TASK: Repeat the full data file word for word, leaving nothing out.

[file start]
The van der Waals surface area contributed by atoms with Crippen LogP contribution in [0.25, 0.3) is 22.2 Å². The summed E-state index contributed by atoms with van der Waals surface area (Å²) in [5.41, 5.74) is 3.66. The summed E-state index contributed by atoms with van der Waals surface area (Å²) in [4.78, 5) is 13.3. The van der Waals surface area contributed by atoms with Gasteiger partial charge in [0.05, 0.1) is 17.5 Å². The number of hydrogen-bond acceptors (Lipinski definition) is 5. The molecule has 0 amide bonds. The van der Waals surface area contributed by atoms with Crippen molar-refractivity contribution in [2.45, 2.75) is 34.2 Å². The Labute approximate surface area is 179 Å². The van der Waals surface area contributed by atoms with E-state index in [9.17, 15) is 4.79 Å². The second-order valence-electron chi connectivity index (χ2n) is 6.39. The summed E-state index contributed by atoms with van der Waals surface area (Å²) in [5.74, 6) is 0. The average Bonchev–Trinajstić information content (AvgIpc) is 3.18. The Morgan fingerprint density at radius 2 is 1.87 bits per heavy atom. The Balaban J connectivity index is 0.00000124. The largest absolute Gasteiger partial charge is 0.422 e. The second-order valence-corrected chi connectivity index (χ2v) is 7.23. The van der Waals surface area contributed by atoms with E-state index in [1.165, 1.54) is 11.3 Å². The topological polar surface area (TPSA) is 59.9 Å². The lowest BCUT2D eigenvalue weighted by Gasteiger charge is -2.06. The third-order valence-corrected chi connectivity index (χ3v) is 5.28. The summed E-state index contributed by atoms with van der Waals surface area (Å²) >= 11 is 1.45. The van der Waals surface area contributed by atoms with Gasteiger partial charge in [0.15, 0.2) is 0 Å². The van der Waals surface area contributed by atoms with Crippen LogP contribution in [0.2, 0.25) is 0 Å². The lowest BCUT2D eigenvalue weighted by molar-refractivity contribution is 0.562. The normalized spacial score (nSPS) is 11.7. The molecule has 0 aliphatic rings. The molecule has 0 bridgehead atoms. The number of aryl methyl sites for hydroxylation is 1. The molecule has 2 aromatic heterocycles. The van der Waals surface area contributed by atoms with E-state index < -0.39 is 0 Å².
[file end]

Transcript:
The van der Waals surface area contributed by atoms with Crippen LogP contribution in [0.25, 0.3) is 22.2 Å². The summed E-state index contributed by atoms with van der Waals surface area (Å²) in [5.41, 5.74) is 3.66. The summed E-state index contributed by atoms with van der Waals surface area (Å²) in [4.78, 5) is 13.3. The van der Waals surface area contributed by atoms with Gasteiger partial charge in [0.05, 0.1) is 17.5 Å². The number of hydrogen-bond acceptors (Lipinski definition) is 5. The molecule has 0 amide bonds. The van der Waals surface area contributed by atoms with Crippen molar-refractivity contribution in [2.45, 2.75) is 34.2 Å². The Labute approximate surface area is 179 Å². The van der Waals surface area contributed by atoms with E-state index in [9.17, 15) is 4.79 Å². The second-order valence-electron chi connectivity index (χ2n) is 6.39. The summed E-state index contributed by atoms with van der Waals surface area (Å²) in [5.74, 6) is 0. The average Bonchev–Trinajstić information content (AvgIpc) is 3.18. The Morgan fingerprint density at radius 2 is 1.87 bits per heavy atom. The Balaban J connectivity index is 0.00000124. The largest absolute Gasteiger partial charge is 0.422 e. The second-order valence-corrected chi connectivity index (χ2v) is 7.23. The van der Waals surface area contributed by atoms with E-state index in [1.165, 1.54) is 11.3 Å². The topological polar surface area (TPSA) is 59.9 Å². The lowest BCUT2D eigenvalue weighted by Gasteiger charge is -2.06. The third-order valence-corrected chi connectivity index (χ3v) is 5.28. The summed E-state index contributed by atoms with van der Waals surface area (Å²) >= 11 is 1.45. The van der Waals surface area contributed by atoms with Gasteiger partial charge in [0.15, 0.2) is 0 Å². The van der Waals surface area contributed by atoms with Crippen LogP contribution in [0.2, 0.25) is 0 Å². The lowest BCUT2D eigenvalue weighted by molar-refractivity contribution is 0.562. The normalized spacial score (nSPS) is 11.7. The molecule has 0 aliphatic rings. The molecule has 0 bridgehead atoms. The number of aryl methyl sites for hydroxylation is 1. The molecule has 2 aromatic heterocycles. The van der Waals surface area contributed by atoms with E-state index < -0.39 is 0 Å².